Sunday, February 23, 2014

Debt and Slave Regulations (Leviticus 25)

The following quotes are taken from

"Slavery In The Bible - Except for murder, slavery has got to be one of the most immoral things a person can do.  Yet slavery is rampant throughout the Bible in both the Old and New Testaments.  The Bible clearly approves of slavery in many passages, and it goes so far as to tell how to obtain slaves, how hard you can beat them, and when you can have sex with the female slaves.

"Many Jews and Christians will try to ignore the moral problems of slavery by saying that these slaves were actually servants or indentured servants.  Many translations of the Bible use the word "servant", "bondservant", or "manservant" instead of "slave" to make the Bible seem less immoral than it really is.  While many slaves may have worked as household servants, that doesn't mean that they were not slaves who were bought, sold, and treated worse than livestock.

"The following passage shows that slaves are clearly property to be bought and sold like livestock."

"However, you may purchase male or female slaves from among the foreigners who live among you.  You may also purchase the children of such resident foreigners, including those who have been born in your land.  You may treat them as your property, passing them on to your children as a permanent inheritance.  You may treat your slaves like this, but the people of Israel, your relatives, must never be treated this way."  (Leviticus 25:44-46 NLT)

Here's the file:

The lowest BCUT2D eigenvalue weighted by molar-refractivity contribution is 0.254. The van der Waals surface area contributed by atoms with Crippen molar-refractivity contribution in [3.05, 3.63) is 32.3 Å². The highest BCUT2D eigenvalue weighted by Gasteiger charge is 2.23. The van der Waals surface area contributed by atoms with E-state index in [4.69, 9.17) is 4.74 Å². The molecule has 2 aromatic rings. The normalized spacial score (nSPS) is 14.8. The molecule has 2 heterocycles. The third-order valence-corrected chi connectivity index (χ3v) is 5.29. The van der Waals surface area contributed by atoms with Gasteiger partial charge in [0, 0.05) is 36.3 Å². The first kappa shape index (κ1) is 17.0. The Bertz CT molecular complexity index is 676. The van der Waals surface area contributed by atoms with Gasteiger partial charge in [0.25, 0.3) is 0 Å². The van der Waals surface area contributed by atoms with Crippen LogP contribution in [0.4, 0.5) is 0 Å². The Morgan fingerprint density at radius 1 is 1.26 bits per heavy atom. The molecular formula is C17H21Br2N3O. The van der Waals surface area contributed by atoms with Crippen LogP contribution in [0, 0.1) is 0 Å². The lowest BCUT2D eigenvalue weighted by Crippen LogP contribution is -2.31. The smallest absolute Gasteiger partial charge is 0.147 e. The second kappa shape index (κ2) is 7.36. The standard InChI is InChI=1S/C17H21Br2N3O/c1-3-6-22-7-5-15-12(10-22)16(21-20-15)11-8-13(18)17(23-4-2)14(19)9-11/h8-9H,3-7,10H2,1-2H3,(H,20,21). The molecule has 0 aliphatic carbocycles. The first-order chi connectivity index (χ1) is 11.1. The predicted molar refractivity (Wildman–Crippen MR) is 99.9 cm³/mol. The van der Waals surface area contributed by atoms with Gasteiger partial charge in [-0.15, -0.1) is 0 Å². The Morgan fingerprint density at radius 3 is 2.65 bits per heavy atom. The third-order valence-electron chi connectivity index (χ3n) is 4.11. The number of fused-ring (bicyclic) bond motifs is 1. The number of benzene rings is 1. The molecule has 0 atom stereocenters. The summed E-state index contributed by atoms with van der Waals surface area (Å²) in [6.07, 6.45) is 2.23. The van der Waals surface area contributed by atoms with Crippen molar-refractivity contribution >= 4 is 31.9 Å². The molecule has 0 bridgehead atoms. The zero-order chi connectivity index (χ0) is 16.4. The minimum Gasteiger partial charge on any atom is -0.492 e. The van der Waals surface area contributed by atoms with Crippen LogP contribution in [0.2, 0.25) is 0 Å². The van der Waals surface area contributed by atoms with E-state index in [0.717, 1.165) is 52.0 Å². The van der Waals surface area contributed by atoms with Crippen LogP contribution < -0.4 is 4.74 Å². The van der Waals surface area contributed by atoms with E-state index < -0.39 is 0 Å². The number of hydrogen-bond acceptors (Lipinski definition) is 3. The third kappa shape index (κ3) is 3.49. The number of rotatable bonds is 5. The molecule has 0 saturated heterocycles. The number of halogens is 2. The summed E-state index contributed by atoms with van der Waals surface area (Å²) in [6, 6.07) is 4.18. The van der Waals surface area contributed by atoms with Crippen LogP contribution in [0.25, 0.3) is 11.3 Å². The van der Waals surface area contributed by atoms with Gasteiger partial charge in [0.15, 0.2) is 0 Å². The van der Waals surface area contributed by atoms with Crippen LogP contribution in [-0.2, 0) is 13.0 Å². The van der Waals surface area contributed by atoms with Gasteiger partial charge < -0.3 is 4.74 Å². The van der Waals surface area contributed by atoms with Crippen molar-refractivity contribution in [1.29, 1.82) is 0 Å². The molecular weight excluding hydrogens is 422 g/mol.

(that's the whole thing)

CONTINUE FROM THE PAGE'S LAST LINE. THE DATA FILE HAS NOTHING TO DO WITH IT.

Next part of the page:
These verses are part of a larger passage concerning the Year of Jubilee and the treatment of slaves, both Israelite and foreigner.  You can read the entire chapter here:

            The first quote claims that the Bible approves of slavery.  This is not the case.  Though God allowed certain conditions to exist for a time period, such as polygamy and slavery, he did not approve of them.  There are no statements in the Bible that praise slavery or even command people to own slaves.  The references to slavery in the Bible are laws concerning how slaves were supposed to be treated. 
            The slavery of the Ancient Near East was different than the slavery in the world over the past few hundred years.  In Western culture over the past few centuries, particularly in the United States, slavery was primarily race-based, and people were kidnapped from their homes and forced into slavery against their will.  They received no monetary compensation for their services, and were often severely physically, verbally and emotionally abused by their owners.  The Bible most definitely condemns this type of slavery.  In the Law, anyone who kidnapped a person in order to sell them into slavery was sentenced to death (Exodus 21:16).  Slavery based on race alone was also discouraged; the Hebrews were made slaves in Egypt simply because of their race, and God was concerned about the way they were being oppressed (Exodus 2:23-25).